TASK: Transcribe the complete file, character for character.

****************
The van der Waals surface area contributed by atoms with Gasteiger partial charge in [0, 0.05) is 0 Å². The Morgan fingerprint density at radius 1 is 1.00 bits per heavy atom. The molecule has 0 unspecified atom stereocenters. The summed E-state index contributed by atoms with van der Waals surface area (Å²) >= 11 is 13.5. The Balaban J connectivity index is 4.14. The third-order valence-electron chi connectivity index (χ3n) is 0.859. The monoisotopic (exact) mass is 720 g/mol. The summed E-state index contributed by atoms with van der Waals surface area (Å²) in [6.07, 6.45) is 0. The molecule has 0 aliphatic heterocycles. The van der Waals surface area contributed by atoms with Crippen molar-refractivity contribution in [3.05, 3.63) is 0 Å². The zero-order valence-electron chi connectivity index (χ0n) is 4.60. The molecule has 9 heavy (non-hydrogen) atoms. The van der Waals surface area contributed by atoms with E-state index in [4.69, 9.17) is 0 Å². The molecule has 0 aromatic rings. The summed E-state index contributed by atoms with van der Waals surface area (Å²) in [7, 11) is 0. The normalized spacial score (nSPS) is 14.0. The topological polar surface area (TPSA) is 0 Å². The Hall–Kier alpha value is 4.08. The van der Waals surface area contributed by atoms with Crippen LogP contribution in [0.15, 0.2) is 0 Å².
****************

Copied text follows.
The van der Waals surface area contributed by atoms with Gasteiger partial charge in [0, 0.05) is 0 Å². The Morgan fingerprint density at radius 1 is 1.00 bits per heavy atom. The molecule has 0 unspecified atom stereocenters. The summed E-state index contributed by atoms with van der Waals surface area (Å²) >= 11 is 13.5. The Balaban J connectivity index is 4.14. The third-order valence-electron chi connectivity index (χ3n) is 0.859. The monoisotopic (exact) mass is 720 g/mol. The summed E-state index contributed by atoms with van der Waals surface area (Å²) in [6.07, 6.45) is 0. The molecule has 0 aliphatic heterocycles. The van der Waals surface area contributed by atoms with Crippen molar-refractivity contribution in [3.05, 3.63) is 0 Å². The zero-order valence-electron chi connectivity index (χ0n) is 4.60. The molecule has 9 heavy (non-hydrogen) atoms. The van der Waals surface area contributed by atoms with E-state index in [4.69, 9.17) is 0 Å². The molecule has 0 aromatic rings. The summed E-state index contributed by atoms with van der Waals surface area (Å²) in [7, 11) is 0. The normalized spacial score (nSPS) is 14.0. The topological polar surface area (TPSA) is 0 Å². The Hall–Kier alpha value is 4.08. The van der Waals surface area contributed by atoms with Crippen LogP contribution in [0.15, 0.2) is 0 Å².